The Compassion, Diversity and Inclusion Connection
How do these 3 concepts and their interactions propel us into better relationships at work, home, school and with ourselves?
Diversity includes many seen (racial, sex, color, ability) and unseen aspects of identity (sexual orientation, political point of view, veteran status) and many other aspects that impact peoples lives in society. Personal experience, social and family history, public policy, and even geography play a role in how diversity is constructed. In our brief, 8 week course we’ll explore elements of civility and fairness within the community. Culturally competent people understand the complexity of their own personal identity, values, and culture, so we will consider these elements in ourselves and others.
Equity plays a major part in achieving fairness in a diverse landscape. Equity gives everyone equal access to opportunity and success. For example, many students have learning differences that require accommodations in the classroom. For example, a student with attention-deficit/hyperactivity disorder (ADHD) might be given more time to complete tests or writing assignments. The extra time granted takes into account that students with ADHD process information differently.
If a student with a learning difference is given more time than other students to complete a test, that is a matter of equity. The student is not being given an advantage; the extra time gives them an equal chance at success.
The Americans with Disabilities Act (ADA, 1990) is a federal government policy that addresses equity in the workplace, housing, and public places. The ADA requires “reasonable accommodations” so that people with disabilities have equal access to the same services as people without disabilities. Without accommodations, those with a disability may justly feel like second-class citizens because their needs were not anticipated. Further, they might have to use their own resources to gain equal access.
Understanding equity is not enough. When equity is properly considered, there is also inclusion. Inclusion means that there are a multiplicity of voices, skills, and interests represented in any given situation. Inclusion has played a major role in education, especially in terms of creating inclusion classrooms and inclusive curricula. In an inclusion classroom, students of different skill levels study together. For example, a college course in psychology might include consideration of different contexts such as immigration, incarceration, or unemployment in addition to addressing societal norms.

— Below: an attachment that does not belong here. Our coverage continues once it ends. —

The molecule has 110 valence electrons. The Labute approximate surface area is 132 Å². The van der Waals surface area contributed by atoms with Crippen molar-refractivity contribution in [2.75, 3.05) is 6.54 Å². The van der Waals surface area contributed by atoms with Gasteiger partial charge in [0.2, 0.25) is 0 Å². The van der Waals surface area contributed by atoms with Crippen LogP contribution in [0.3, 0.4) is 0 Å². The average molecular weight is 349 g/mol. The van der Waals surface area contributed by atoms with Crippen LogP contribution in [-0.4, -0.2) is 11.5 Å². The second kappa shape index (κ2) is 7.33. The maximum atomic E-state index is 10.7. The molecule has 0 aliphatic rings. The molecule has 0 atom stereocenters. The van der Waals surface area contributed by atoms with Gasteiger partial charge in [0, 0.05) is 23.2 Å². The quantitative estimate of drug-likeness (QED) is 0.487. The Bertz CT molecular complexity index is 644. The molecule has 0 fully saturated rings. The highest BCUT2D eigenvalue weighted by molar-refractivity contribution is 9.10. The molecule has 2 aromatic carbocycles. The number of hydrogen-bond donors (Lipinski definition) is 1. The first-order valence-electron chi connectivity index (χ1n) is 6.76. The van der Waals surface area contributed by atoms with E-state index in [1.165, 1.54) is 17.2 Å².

Inclusion means that these voices of varied background and experience are integrated into discussions, research, and assignments rather than ignored.
Compassion is multi-dimensional, covering a broad range of affective, cognitive, and behavioral constructs and is expressed through a wide range of behaviors that can be observed at the individual and group level. At least three elements of compassion have been established: noticing another’s suffering, empathically feeling the person’s pain, and acting to ease the suffering. Importantly, compassion goes past empathy to actual helping behavior, whether or not the action achieves the goal of ameliorating suffering.
While Compassion is the wish to relieve those who are suffering in a kind and non-judgmental way, self-compassion takes that idea and turns it toward oneself. Self-compassion differs from global self-esteem, which is related to narcissism. Although self-compassion and global self-esteem are highly correlated global self-esteem, self-compassion has a host of additional benefits. For example, self-compassionate people tend to have higher resilience and are better able to cope with failure as they tend to be driven by a desire to learn.
Importantly, compassion is an active force in three interconnected directions:
- Compassion for others
- Receiving compassion/help from others
Our Compassion, Diversity and Inclusion Training and Certificate Program covers measurable, actionable ways to grow as an individual, and with society!